In California v. Texas, the U.S. Supreme Court has once again considered and rejected a challenge to the Patient Protection and Affordable Care Act (ACA or Act).
In a 7 to 2 opinion, the Court determined that the states and individuals challenging the Act lacked standing to bring suit because the injuries suffered by the plaintiffs were not “fairly traceable” to the specific provision in the law claimed unconstitutional. The Court’s June 17 opinion marks the third time the ACA has been challenged and upheld by the high Court.
The Court previously upheld the law in 2012 based on a determination that the “individual mandate” subject to constitutional challenge was a legitimate exercise of Congress’s power to tax. The Court considered and rejected a second challenge in 2015 when it determined the federal government could be considered a “state” in the context of providing Medicaid subsidies.
In 2017, congress passed the Tax Cuts and Jobs Act which reduced the tax imposed by the individual mandate to zero. In 2018, attorneys general from the state of Texas and a number of states filed suit in federal court. Plaintiffs’ position: (1) a tax of zero is not a tax, (2) the individual mandate is unconstitutional after 2017, (3) the remainder of the ACA is “inseverable” from the individual mandate and so must fall.
Both the Texas district court and 5th circuit Court of Appeals agreed with the Plaintiffs that the individual mandate was unconstitutional. The 5th Circuit remanded the matter to the lower court for a more thorough examination of whether the remaining provisions of the Act could stand without the individual mandate. The U.S. Supreme Court granted certiorari following the imposition of an order restraining operation of the ACA by the lower courts.
The high Court ruled that Plaintiffs failed to show how an unenforceable mandate in one part of the Act relates to costs and burdens imposed on plaintiffs by other provisions in the Act. Plaintiffs are therefore not damaged and without constitutional standing to sue. “The problem with these claims, however, is that other provisions of Act, not the minimum essential coverage provision, impose these other requirements. Nothing in the text of these form provisions suggests that they would not operate without [the individual mandate]… They have failed to show that they have standing to attack as unconstitutional the Act’s minimum essential coverage provision.”
Justice Alito did not agree with the majority’s reasoning and raised serious questions in his dissent, stating that the Court has previously heard similar cases with no question of standing. He then rejects the basic finding of the majority that plaintiffs did not adequately state their case in the lower courts: “They specifically identified the consequences of noncompliance to which these injuries are traceable ..“Employers can be sanctioned by the IRS for failing to submit adequate information. . . In other words, state respondents are compelled under threat of government sanction to produce ..forms. And they argued that these obligations are not enforceable because they are inseverable from the individual mandate.”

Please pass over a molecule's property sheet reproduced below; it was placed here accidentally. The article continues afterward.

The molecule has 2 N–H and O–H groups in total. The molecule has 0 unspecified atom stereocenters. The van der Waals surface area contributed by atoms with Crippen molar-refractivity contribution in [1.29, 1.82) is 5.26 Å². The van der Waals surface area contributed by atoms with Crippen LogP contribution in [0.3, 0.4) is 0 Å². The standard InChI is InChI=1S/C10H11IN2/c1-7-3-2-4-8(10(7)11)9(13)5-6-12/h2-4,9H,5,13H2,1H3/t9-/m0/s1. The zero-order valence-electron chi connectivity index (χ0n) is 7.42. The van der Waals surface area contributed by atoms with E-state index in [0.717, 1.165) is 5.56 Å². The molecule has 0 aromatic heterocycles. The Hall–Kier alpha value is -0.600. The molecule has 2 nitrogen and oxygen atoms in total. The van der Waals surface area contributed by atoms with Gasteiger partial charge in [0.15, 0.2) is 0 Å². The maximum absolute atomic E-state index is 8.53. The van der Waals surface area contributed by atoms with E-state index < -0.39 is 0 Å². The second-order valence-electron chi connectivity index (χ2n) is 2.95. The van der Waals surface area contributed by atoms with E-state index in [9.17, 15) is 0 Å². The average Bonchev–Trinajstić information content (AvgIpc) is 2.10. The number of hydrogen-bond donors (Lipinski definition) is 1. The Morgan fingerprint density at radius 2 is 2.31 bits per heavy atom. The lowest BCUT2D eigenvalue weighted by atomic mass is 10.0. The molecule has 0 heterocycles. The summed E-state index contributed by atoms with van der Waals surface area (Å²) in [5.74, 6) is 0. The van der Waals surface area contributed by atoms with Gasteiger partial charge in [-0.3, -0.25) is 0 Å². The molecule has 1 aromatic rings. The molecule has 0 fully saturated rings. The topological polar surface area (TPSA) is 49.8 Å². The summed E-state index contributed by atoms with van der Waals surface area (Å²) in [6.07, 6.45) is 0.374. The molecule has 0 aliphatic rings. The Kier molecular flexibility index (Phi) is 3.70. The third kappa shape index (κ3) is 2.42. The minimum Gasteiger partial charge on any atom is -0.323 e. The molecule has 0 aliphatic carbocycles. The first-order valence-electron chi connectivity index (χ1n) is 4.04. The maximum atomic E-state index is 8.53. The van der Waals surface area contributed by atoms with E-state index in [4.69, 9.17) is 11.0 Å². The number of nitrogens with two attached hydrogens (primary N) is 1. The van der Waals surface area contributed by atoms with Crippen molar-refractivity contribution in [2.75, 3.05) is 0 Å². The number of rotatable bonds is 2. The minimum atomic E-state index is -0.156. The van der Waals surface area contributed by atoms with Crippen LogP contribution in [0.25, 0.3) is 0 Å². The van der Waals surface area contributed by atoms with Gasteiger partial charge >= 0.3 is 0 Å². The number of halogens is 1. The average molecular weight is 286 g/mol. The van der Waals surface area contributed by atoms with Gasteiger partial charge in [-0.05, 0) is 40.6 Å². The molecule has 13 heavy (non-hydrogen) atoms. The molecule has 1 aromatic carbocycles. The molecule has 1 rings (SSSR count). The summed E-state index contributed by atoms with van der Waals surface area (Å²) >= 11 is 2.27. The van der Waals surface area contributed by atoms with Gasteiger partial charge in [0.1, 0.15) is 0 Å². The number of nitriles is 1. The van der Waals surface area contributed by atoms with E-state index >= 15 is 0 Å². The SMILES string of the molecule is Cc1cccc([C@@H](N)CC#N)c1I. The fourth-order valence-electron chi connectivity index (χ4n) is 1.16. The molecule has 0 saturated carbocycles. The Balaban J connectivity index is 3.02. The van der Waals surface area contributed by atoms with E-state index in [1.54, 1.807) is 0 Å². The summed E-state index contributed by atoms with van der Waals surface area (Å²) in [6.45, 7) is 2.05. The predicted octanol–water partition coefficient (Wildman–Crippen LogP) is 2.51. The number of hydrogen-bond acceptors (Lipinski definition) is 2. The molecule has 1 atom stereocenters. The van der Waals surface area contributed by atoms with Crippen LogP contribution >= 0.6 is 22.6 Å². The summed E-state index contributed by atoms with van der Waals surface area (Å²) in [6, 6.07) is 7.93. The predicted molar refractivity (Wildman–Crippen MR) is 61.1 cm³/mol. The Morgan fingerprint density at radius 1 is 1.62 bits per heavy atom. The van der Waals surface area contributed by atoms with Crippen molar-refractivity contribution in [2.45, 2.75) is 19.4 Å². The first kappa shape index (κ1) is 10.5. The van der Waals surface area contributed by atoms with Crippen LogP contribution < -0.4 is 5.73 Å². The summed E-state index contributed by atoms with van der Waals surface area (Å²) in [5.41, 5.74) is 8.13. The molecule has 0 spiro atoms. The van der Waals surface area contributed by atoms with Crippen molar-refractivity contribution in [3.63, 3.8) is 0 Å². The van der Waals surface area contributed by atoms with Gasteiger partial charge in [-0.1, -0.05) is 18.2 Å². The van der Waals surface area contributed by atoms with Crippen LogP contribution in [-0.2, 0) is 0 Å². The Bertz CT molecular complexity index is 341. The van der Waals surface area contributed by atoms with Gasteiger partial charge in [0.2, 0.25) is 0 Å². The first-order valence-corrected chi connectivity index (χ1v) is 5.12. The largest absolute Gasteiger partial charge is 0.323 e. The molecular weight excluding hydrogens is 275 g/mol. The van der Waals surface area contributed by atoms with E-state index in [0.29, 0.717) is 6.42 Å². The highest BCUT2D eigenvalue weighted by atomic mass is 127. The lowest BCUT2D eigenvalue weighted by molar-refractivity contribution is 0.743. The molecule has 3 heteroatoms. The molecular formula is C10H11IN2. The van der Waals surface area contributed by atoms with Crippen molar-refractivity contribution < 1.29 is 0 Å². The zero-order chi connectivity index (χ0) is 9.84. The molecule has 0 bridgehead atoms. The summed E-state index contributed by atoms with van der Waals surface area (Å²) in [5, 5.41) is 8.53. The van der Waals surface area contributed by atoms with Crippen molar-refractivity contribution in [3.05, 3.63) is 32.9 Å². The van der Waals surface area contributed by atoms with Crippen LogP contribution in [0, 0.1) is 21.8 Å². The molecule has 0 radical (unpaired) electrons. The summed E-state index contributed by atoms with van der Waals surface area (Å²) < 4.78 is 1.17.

In a concurring opinion, Justice Thomas acknowledges the arguments raised by Justice Alito but sides with the majority’s determination that plaintiffs did not make their case. “As the majority explains in detail, the individual plaintiffs allege only harm caused by the bare existence of an unlawful statute that does not impose any obligations or consequences…That is not enough. The state plaintiffs’ arguments fail for similar reasons. Although they claim harms flowing from enforcement of certain parts of the Act, they attack only the lawfulness of a different provision. None of these theories trace a clear connection between an injury and unlawful conduct.” In response to Alito’s insistence that plaintiffs adequately argued the Act’s harmful provisions were inseverable, Thomas argues that “standing-through- in-severability” is an undeveloped concept and was not raised or adequately briefed by plaintiffs.
“I do not think we should address this standing through-in-severability argument.. the plaintiffs did not raise it below, and the lower courts did not address it in any detail…That omission is reason enough not to address this theory because we are a court of review, not of first view.”
California v. Texas makes clear that the ACA remains enforceable notwithstanding the practical elimination of the individual mandate.
For more information on employee benefits, contact a Kerr Russell labor and employment attorney.
About the author:
Liam K. Healy focuses his practice on helping clients maintain compliance with the myriad of state and federal tax laws and regulations that govern individuals and businesses. A particular focus of Liam’s practice is in the area of employee benefits and ERISA. Liam specializes in designing pension and executive compensation plans to benefit business owners and executives. His practice includes drafting and reviewing deferred compensation agreements, severance agreements and non-compete agreements, representing employers in multi-employer plan collection and withdrawal liability matters.
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